Here are some of the main things to highlight this week:
- The next SAFE Network: Brighton Meetup will be on Thursday, March 14.
- A new version of the SAFE Browser was released yesterday.
Another week of building up knowledge and materials on top of the usual daily business-as-usual for the Marketing Team. Ultimately this work will translate into documentation that fills some of the existing gaps in explaining the existing (and coming) tech for newcomers to the project. In addition, the next SAFE Network: Brighton Meetup is now arranged for Thursday, March 14: @dugcampbell will be giving a general introduction to the SAFE Network slanted towards a non-tech audience before @bart calls in via video and gives an update on PARSEC that you’ll not want to miss!
SAFE API & Apps
Over the last few days, @vigneshwara has been gunning down tasks in the
safe_app_java milestone. The unit tests now demonstrate additional scenarios such as sharing of mutable data, manipulation of permissions, etc. Developers can use these unit tests as API usage reference while building applications of their own. We have also completed integration with coveralls.io for code coverage. Additionally, with some help from community member @ogrebgr we are also exploring a new route for the packaging and distribution of the Java desktop library.
We are working on project scope documentation of all the C# repositories which will help community developers to understand the scope and structure of different projects. The documentation will also be helpful for new contributors bootstrapping on the various projects. Also, we are wrapping up the UI/UX improvement milestone for the SAFE Authenticator mobile app.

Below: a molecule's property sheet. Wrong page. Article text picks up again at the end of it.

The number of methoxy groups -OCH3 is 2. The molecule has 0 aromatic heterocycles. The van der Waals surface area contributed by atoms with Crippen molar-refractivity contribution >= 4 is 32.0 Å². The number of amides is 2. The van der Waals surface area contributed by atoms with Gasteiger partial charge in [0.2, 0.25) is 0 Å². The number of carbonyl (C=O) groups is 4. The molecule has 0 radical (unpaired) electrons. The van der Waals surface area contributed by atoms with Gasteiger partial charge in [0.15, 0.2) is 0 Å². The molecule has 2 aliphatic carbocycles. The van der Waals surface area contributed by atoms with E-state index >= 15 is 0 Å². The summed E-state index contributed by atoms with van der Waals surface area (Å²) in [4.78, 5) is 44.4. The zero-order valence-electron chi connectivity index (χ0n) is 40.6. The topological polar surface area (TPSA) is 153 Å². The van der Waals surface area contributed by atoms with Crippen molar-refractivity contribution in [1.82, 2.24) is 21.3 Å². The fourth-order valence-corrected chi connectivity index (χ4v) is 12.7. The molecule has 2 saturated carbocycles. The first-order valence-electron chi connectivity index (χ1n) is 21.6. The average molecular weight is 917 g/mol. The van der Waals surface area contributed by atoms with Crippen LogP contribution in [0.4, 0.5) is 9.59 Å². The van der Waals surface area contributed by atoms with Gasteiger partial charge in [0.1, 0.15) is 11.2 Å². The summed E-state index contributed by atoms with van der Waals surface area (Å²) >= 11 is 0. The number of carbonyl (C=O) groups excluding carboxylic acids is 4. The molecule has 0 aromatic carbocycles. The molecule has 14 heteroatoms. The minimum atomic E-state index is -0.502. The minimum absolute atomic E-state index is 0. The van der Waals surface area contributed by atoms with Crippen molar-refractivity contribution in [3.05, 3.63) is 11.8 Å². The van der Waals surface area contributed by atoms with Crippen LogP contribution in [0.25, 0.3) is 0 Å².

Recently we’ve started some exploratory tasks looking at the possibility of having some form of CLI for some of the most common and/or most used features available to end users and client apps. For example, developers creating desktop SAFE apps need the Authenticator and Browser running to be able to authorise an app and test it, thus we are starting to look at how a simple Authenticator CLI could help in this regard. We are in the very early stages of such research and depending on how this evolves we will be sharing more details and plans for it.
SAFE Client Libs
We are continuing to make good progress on adding RDF stack support to SAFE Client Libs. This week we solved a blocker in the proof-of-concept project for Mutable Data based triple storage implementation. We are considering taking a bit simpler approach in integration with Redland (a standard-conforming RDF library written in C), utilising the existing code and making a number of required changes minimal for the first iteration. Once this problem is solved, we should be able to start using SPARQL queries on the triples stored on the network, making it a new way of consuming and analysing data on the SAFE Network. We will provide more interesting use cases and examples soon, demonstrating why native Linked Data support in the Client Libs is important.
This week we’re also preparing to publish the draft of the first RFC on RDF on SAFE to start a public discussion. This RFC defines RDF support in a more broad and abstract sense, proposing an API and listing the benefits it brings to our development stack and the network in general.